Director: Zack Snyder
Starring: Ben Affleck, Gal Gadot, Jason Mamoa, Ezra Miller, Ray Fisher, Henry Cavill, Amy Adams, Jeremy Irons, Diane Lane, Connie Nielsen, J.K. Simmons, Amber Heard, David Thewlis
While it had all sorts of problems and received a pasting from critics around the world, one thing you have to hand to Batman vs Superman: Dawn of Justice is that it swung for the fences. It had an idea and committed to it. It just didn’t end up being an idea which connected with audiences. Justice League, the latest film from Warner Brothers’ much maligned DC Extended Universe, is a significantly less ambitious movie. A gun shy film which shows more evidence of being chastened by the reaction to Batman vs Superman than emboldened by the success of Wonder Woman, it plays it safe and, as a result, ends up being entirely bland and largely forgettable.
Chronologically, Justice League is a sequel to Batman vs Superman rather than Wonder Woman. We find the world still mourning the death of Superman (Henry Cavill), and his passing has left it vulnerable. Winged Parademons who feed on fear have started showing up at Gotham and Bruce Wayne (Ben Affleck) is convinced that they herald something much worse on its way. Continue reading
Director: Patty Jenkins
Starring: Gal Gadot, Chris Pine, Connie Nielsen, Robin Wright, Danny Huston, Elena Anaya, David Thewlis
Since first appearing back in 1941, Diana, princess of the Amazons, also known as Wonder Woman, has been one of the most iconic members of DC Comics’ stable of characters. Yet for some reason (can anyone hazard a guess?), while there have been eight Batman movies, and seven Superman movies, Wonder Woman has never been given her own feature film adaptation. Until now. As well as being the character’s first movie, Patty Jenkins’ Wonder Woman is also the first film in either the DC or Marvel cinematic universes to have a female protagonist, and is both the first superhero movie and first blockbuster with a budget of over $100 million to be helmed by a female director. All of this means that Wonder Woman will be unfairly saddled with the burden of representation, with many people ready to make sweeping generalisations about the commercial viability of female centric and female directed blockbusters based on its performance. Luckily then, Jenkins’ film is not only good, it is exactly the shot in the arm that the much maligned DC Extended Universe needed. Continue reading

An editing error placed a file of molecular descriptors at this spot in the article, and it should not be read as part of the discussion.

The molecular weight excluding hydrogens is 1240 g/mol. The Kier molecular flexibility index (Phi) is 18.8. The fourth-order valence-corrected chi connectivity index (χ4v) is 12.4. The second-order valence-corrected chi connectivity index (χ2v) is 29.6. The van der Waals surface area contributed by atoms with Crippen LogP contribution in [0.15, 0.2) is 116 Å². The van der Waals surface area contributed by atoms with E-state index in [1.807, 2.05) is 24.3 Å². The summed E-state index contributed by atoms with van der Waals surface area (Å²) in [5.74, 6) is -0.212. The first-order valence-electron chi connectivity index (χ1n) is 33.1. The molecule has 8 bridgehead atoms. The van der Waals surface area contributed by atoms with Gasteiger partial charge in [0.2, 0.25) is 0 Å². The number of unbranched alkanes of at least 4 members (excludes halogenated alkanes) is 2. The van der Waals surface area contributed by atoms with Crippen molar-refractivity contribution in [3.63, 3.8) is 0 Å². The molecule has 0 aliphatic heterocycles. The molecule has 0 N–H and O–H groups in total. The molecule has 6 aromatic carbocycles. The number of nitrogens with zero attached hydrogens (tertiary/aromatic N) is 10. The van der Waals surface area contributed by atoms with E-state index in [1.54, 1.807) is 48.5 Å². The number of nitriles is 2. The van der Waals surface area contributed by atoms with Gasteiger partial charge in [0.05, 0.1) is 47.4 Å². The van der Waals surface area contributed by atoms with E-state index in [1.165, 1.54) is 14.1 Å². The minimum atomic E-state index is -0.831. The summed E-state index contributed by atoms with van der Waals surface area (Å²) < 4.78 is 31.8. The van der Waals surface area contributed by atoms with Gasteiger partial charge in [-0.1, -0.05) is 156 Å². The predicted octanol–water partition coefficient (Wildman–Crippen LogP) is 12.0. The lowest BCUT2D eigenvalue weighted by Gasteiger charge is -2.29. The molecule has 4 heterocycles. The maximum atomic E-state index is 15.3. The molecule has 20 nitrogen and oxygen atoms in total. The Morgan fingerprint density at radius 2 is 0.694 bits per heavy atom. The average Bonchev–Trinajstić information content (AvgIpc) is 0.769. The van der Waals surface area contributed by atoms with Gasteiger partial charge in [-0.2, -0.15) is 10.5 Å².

Director: David Ayer
Starring: Will Smith, Margot Robbie, Joel Kinnaman, Cara Delevingne, Viola Davis, Jared Leto, Jai Courtney, Jay Hernandez, Adele Akinuoye-Agbaje, Karen Fukuhara
Suicide Squad represents the brave next step in the stuttering DC Expanded Universe as, for the first time, it shifts its focus away from DC’s big two characters, Superman and Batman, instead looking to a band of misfit villains-turned-heroes. Redemption is the theme here. Redemption for these characters and redemption for the studio after the less than glowing reception of Batman vs Superman: Dawn of Justice.
The US government is still coming to terms with the presence of meta-humans in the world after the climactic events of Batman vs Superman. What happens if the next Superman isn’t such a nice guy? Intelligence agent Amanda Waller (Viola Davis) proposes an initiative called Taskforce X. In exchange for reductions in their sentences, a group of highly dangerous but highly gifted criminals in Belle Reve Penitentiary are engaged to fight America’s most dangerous foes. Continue reading